Letter of the week 3: No such thing as 'useful' or 'not useful' academic pursuit

Scholarship recipients recite the PSC Scholarship Holder's Pledge at the 2019 PSC Scholarships Award Ceremony. ST PHOTO: JASON QUAH

I was surprised to read the letters by Mr Cheng Choon Fei and Mr Stanley Ong (PSC scholars should take courses relevant to S'pore; and PSC should sponsor courses aligned with public service, both July 22).

They questioned the rationale of the Public Service Commission (PSC) in allowing one of its postgraduate scholars to pursue a master's in Buddhist studies.

This attitude of compartmentalising academic pursuits into seemingly "relevant" and "useful" is something that needs to change.

A university education at all levels should be a window into which to pursue one's scholarly dreams, regardless of how "relevant" the subject may seem.

Education in the social sciences and the humanities allows one to develop creative and critical thinking skills, and to question established paradigms.

The close study of religion allows one to build up one's repertoire of knowledge and inter-cultural empathy and understanding.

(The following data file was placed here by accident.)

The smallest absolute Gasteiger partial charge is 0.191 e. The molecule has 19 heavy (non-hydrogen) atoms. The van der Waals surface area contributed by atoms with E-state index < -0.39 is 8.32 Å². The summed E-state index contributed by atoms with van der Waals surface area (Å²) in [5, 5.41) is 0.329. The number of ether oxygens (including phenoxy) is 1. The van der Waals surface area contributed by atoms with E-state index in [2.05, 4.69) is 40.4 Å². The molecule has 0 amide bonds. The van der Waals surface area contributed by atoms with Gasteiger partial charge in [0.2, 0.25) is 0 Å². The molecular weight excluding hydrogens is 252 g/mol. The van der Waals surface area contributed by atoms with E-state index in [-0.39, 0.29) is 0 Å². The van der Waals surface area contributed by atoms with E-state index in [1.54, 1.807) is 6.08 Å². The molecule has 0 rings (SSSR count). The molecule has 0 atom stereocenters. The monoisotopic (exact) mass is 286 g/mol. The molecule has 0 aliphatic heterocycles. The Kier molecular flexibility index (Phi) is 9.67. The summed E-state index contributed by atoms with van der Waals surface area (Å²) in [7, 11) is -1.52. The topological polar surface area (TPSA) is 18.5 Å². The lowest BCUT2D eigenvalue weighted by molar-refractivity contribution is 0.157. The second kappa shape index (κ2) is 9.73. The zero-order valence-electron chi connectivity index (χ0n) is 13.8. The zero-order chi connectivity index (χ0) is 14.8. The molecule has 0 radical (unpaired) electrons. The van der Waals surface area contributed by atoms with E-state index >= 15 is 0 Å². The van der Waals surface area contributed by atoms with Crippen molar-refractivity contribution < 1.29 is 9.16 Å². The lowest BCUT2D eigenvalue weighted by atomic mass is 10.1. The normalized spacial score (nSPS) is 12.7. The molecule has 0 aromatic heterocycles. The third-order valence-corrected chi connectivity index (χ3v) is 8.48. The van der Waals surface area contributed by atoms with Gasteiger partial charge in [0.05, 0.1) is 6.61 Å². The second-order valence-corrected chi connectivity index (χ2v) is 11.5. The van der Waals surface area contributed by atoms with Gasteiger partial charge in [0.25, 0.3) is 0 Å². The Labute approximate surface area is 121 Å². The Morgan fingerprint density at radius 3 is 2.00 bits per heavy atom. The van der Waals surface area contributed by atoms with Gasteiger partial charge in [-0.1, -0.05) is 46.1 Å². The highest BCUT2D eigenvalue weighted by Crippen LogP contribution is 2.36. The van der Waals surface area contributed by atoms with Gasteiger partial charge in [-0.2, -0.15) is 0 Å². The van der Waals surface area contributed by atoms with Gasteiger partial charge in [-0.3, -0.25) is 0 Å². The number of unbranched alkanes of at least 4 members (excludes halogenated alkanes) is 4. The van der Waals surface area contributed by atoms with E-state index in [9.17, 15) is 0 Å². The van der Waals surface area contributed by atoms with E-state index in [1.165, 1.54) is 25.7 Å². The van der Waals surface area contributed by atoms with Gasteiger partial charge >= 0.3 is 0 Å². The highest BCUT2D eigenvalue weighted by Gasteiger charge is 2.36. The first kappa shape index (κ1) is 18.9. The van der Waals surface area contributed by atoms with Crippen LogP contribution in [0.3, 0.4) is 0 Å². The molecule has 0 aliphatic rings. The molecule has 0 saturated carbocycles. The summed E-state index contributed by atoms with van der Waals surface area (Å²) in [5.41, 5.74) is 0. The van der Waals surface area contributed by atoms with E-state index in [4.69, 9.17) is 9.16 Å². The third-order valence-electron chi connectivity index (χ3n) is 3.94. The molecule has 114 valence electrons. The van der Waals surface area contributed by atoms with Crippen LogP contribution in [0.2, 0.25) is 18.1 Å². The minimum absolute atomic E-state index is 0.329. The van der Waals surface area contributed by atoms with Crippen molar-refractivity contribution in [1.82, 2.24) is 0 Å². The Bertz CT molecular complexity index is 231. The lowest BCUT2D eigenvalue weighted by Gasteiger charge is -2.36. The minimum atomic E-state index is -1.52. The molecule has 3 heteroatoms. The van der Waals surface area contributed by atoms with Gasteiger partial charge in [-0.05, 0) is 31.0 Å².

In a multi-ethnic, multi-religious society like Singapore's, such skill sets are of utmost importance. This ability to think outside one's cultural paradigm and to reflect on how different people and societies understand what it means to be human form the fundamentals of good leadership.

Unfortunately, many Singaporeans continue to associate higher education with simplistic material gains. "National interests" seem to be the antithesis of "self-enrichment" as spelt out in Mr Cheng's quotation of Prime Minister Lee Hsien Loong's speech.

Yet, can self-enrichment not work in tandem with national interests? To pursue a postgraduate degree in whatever field is always an exercise in self-enrichment.

Graduate students spend many years researching subjects that are meaningful to them. For a society to systematically categorise academic pursuits into useful and not useful produces a national consciousness that lacks creativity and cultural awareness, and with that, the serious potentialities of disharmony.

Would we want our leaders to be mere automatons ruled merely by the rigid laws of science, who are unable to think outside the box?

In short, I feel that both letter writers have done an injustice to the scholarship holder.

The fact that he is pursuing a degree in Buddhist studies at one of the top universities in the world should not be critiqued but celebrated, as it showcases not only the student's excellent academic skills and determination but also the PSC's ability to move away from outdated modes of thought.

Irving Chan Johnson

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